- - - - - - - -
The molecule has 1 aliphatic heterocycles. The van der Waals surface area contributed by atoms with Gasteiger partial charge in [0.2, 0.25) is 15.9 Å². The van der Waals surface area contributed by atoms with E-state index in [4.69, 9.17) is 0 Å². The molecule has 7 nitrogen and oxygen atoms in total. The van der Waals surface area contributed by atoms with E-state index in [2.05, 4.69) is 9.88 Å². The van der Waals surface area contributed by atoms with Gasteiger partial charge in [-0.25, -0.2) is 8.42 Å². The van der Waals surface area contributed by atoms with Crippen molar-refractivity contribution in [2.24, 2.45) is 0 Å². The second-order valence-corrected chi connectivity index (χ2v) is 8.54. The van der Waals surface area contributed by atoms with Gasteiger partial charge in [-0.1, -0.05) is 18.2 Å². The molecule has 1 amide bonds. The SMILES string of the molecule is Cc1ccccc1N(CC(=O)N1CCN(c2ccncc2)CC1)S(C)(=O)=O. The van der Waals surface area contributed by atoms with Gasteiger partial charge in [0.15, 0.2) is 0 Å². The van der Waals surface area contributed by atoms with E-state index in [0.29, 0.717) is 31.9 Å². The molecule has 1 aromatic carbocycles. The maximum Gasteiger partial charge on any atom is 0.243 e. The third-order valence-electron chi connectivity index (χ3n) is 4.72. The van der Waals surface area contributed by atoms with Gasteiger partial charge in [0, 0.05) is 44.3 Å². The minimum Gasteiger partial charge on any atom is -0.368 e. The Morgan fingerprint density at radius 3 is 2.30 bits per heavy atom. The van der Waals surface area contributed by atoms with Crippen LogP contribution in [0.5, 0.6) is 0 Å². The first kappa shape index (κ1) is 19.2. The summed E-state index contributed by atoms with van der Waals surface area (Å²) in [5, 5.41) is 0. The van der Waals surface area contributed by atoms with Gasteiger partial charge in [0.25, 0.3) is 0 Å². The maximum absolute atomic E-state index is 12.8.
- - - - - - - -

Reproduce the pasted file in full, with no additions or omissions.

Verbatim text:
The molecule has 1 aliphatic heterocycles. The van der Waals surface area contributed by atoms with Gasteiger partial charge in [0.2, 0.25) is 15.9 Å². The van der Waals surface area contributed by atoms with E-state index in [4.69, 9.17) is 0 Å². The molecule has 7 nitrogen and oxygen atoms in total. The van der Waals surface area contributed by atoms with E-state index in [2.05, 4.69) is 9.88 Å². The van der Waals surface area contributed by atoms with Gasteiger partial charge in [-0.25, -0.2) is 8.42 Å². The van der Waals surface area contributed by atoms with Crippen molar-refractivity contribution in [2.24, 2.45) is 0 Å². The second-order valence-corrected chi connectivity index (χ2v) is 8.54. The van der Waals surface area contributed by atoms with Gasteiger partial charge in [-0.1, -0.05) is 18.2 Å². The molecule has 1 amide bonds. The SMILES string of the molecule is Cc1ccccc1N(CC(=O)N1CCN(c2ccncc2)CC1)S(C)(=O)=O. The van der Waals surface area contributed by atoms with Gasteiger partial charge in [0.15, 0.2) is 0 Å². The van der Waals surface area contributed by atoms with E-state index in [0.29, 0.717) is 31.9 Å². The molecule has 1 aromatic carbocycles. The maximum Gasteiger partial charge on any atom is 0.243 e. The third-order valence-electron chi connectivity index (χ3n) is 4.72. The van der Waals surface area contributed by atoms with Gasteiger partial charge in [0, 0.05) is 44.3 Å². The minimum Gasteiger partial charge on any atom is -0.368 e. The Morgan fingerprint density at radius 3 is 2.30 bits per heavy atom. The van der Waals surface area contributed by atoms with Crippen LogP contribution in [0.5, 0.6) is 0 Å². The first kappa shape index (κ1) is 19.2. The summed E-state index contributed by atoms with van der Waals surface area (Å²) in [5, 5.41) is 0. The van der Waals surface area contributed by atoms with Gasteiger partial charge in [0.25, 0.3) is 0 Å². The maximum absolute atomic E-state index is 12.8.